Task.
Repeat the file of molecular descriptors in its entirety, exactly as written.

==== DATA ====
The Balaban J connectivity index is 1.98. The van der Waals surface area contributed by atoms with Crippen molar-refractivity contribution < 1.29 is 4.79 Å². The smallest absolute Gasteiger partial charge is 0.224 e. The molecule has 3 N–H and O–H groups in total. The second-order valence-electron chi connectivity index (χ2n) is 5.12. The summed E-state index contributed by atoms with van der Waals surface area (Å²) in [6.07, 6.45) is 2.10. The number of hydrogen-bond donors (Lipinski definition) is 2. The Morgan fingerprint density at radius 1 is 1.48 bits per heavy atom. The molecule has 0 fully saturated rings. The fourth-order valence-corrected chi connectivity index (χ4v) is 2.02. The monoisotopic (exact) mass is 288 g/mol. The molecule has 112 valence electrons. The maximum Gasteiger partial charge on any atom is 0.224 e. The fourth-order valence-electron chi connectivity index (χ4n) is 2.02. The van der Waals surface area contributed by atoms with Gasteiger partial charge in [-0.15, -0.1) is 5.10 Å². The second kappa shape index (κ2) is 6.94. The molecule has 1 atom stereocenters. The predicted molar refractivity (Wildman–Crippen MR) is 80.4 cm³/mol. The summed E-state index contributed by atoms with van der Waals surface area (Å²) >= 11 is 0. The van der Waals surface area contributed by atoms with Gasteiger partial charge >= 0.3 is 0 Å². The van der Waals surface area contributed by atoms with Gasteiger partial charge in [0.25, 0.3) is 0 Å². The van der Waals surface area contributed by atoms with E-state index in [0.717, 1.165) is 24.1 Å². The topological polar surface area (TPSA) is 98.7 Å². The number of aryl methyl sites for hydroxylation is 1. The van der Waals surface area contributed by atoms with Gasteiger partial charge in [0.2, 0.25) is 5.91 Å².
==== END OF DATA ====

The Balaban J connectivity index is 1.98. The van der Waals surface area contributed by atoms with Crippen molar-refractivity contribution < 1.29 is 4.79 Å². The smallest absolute Gasteiger partial charge is 0.224 e. The molecule has 3 N–H and O–H groups in total. The second-order valence-electron chi connectivity index (χ2n) is 5.12. The summed E-state index contributed by atoms with van der Waals surface area (Å²) in [6.07, 6.45) is 2.10. The number of hydrogen-bond donors (Lipinski definition) is 2. The Morgan fingerprint density at radius 1 is 1.48 bits per heavy atom. The molecule has 0 fully saturated rings. The fourth-order valence-corrected chi connectivity index (χ4v) is 2.02. The monoisotopic (exact) mass is 288 g/mol. The molecule has 112 valence electrons. The maximum Gasteiger partial charge on any atom is 0.224 e. The fourth-order valence-electron chi connectivity index (χ4n) is 2.02. The van der Waals surface area contributed by atoms with Gasteiger partial charge in [-0.15, -0.1) is 5.10 Å². The second kappa shape index (κ2) is 6.94. The molecule has 1 atom stereocenters. The predicted molar refractivity (Wildman–Crippen MR) is 80.4 cm³/mol. The summed E-state index contributed by atoms with van der Waals surface area (Å²) >= 11 is 0. The van der Waals surface area contributed by atoms with Gasteiger partial charge >= 0.3 is 0 Å². The van der Waals surface area contributed by atoms with Gasteiger partial charge in [0.25, 0.3) is 0 Å². The van der Waals surface area contributed by atoms with E-state index in [0.717, 1.165) is 24.1 Å². The topological polar surface area (TPSA) is 98.7 Å². The number of aryl methyl sites for hydroxylation is 1. The van der Waals surface area contributed by atoms with Gasteiger partial charge in [0.2, 0.25) is 5.91 Å².